Why it’s happening: For the millennial generation, quality supersedes quantity. But this isn’t limited to their desire for smaller, better homes, says Chicago designer Rebecca Pogonitz of GOGO design group. It also applies to what they choose to put inside their homes when they decorate. “It’s not about keeping up with the Joneses. How they live dictates their choices,” she says. “They’re very practical about the money they spend, often researching and gathering ideas from sites like Houzz and Pinterest that mix high and low, and then asking experts to cull and complete a look.”

Finished projects might translate into a combination of luxury vinyl planks—which are more practical than expensive real wood boards—and furnishings from readily available online resources like Wayfair, Crate and Barrel, and Arhaus. The benchmark isn’t how fancy or rare something is, but if it’s practical, gives them the right experiences, and nourishes their spirit.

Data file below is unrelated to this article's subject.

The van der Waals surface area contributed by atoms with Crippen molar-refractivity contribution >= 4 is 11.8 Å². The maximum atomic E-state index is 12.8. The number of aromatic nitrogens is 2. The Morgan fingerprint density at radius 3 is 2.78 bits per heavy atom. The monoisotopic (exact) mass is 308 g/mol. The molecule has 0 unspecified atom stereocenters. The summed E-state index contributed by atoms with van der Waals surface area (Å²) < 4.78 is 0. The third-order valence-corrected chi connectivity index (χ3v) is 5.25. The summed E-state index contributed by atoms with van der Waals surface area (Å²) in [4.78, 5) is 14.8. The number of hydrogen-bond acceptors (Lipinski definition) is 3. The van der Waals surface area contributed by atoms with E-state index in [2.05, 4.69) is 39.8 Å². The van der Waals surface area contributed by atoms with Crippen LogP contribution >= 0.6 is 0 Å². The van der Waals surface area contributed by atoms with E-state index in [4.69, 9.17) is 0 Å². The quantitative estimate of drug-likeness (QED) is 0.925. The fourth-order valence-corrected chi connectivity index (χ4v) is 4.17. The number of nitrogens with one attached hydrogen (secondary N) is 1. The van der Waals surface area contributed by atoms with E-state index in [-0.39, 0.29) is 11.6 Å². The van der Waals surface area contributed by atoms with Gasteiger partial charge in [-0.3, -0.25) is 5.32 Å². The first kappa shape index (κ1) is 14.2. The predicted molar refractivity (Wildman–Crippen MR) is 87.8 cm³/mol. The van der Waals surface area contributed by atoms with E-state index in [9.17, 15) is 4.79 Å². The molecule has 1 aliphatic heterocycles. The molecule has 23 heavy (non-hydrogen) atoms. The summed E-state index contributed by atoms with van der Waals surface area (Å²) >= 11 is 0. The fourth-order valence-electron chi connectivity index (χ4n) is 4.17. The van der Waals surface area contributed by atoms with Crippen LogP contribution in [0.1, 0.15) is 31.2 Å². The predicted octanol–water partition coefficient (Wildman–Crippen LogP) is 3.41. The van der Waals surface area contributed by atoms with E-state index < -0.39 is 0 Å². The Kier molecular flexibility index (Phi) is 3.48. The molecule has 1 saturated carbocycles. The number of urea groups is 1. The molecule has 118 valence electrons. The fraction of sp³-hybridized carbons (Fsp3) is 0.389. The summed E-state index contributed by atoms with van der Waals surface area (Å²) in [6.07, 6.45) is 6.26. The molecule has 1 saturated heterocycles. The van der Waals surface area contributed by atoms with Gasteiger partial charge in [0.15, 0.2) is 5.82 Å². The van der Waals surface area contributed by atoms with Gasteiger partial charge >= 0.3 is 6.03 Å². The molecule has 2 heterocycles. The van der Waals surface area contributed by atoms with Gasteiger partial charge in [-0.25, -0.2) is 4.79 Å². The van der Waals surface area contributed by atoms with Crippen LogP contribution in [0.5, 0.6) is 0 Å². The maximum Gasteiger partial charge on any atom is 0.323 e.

How you can take action: When buyers ask for guidance once they move in, communicate that practicality should be their main mantra. Good readily available resources they might consider, Pogonitz says, come from Room and Board, West Elm, Crate and Barrel, Ethan Allen, HighFashionHome.com, Perigold.com, Ruelala.com, and Houzz.com.

Barbara Ballinger is a freelance writer and the author of several books on real estate, architecture, and remodeling, including The Kitchen Bible: Designing the Perfect Culinary Space (Images Publishing, 2014). Barbara’s most recent book is The Garden Bible: Designing Your Perfect Outdoor Space, co-authored with Michael Glassman (Images, 2015).